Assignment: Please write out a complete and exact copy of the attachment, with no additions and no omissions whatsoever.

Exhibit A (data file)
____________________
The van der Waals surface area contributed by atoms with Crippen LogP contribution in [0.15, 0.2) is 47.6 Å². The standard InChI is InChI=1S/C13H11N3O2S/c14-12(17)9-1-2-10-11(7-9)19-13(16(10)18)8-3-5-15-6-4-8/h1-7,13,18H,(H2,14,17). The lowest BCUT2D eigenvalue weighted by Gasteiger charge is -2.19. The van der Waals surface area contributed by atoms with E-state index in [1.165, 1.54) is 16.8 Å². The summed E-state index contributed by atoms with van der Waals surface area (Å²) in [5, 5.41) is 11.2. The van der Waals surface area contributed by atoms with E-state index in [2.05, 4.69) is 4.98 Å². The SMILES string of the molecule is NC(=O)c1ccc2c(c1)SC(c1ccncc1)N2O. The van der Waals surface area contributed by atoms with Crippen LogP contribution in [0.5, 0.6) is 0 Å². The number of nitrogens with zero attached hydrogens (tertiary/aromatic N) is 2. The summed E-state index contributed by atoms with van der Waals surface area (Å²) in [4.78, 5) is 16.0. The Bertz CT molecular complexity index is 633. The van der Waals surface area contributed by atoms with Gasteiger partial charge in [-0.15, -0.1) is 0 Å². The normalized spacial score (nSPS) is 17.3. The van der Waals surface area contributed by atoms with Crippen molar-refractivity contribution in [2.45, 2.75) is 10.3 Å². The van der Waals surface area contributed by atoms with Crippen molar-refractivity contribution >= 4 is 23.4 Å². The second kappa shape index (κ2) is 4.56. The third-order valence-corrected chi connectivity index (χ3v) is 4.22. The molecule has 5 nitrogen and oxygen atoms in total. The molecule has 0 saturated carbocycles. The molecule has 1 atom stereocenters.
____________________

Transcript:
The van der Waals surface area contributed by atoms with Crippen LogP contribution in [0.15, 0.2) is 47.6 Å². The standard InChI is InChI=1S/C13H11N3O2S/c14-12(17)9-1-2-10-11(7-9)19-13(16(10)18)8-3-5-15-6-4-8/h1-7,13,18H,(H2,14,17). The lowest BCUT2D eigenvalue weighted by Gasteiger charge is -2.19. The van der Waals surface area contributed by atoms with E-state index in [1.165, 1.54) is 16.8 Å². The summed E-state index contributed by atoms with van der Waals surface area (Å²) in [5, 5.41) is 11.2. The van der Waals surface area contributed by atoms with E-state index in [2.05, 4.69) is 4.98 Å². The SMILES string of the molecule is NC(=O)c1ccc2c(c1)SC(c1ccncc1)N2O. The van der Waals surface area contributed by atoms with Crippen LogP contribution in [0.5, 0.6) is 0 Å². The number of nitrogens with zero attached hydrogens (tertiary/aromatic N) is 2. The summed E-state index contributed by atoms with van der Waals surface area (Å²) in [4.78, 5) is 16.0. The Bertz CT molecular complexity index is 633. The van der Waals surface area contributed by atoms with Gasteiger partial charge in [-0.15, -0.1) is 0 Å². The normalized spacial score (nSPS) is 17.3. The van der Waals surface area contributed by atoms with Crippen molar-refractivity contribution in [2.45, 2.75) is 10.3 Å². The van der Waals surface area contributed by atoms with Crippen molar-refractivity contribution >= 4 is 23.4 Å². The second kappa shape index (κ2) is 4.56. The third-order valence-corrected chi connectivity index (χ3v) is 4.22. The molecule has 5 nitrogen and oxygen atoms in total. The molecule has 0 saturated carbocycles. The molecule has 1 atom stereocenters.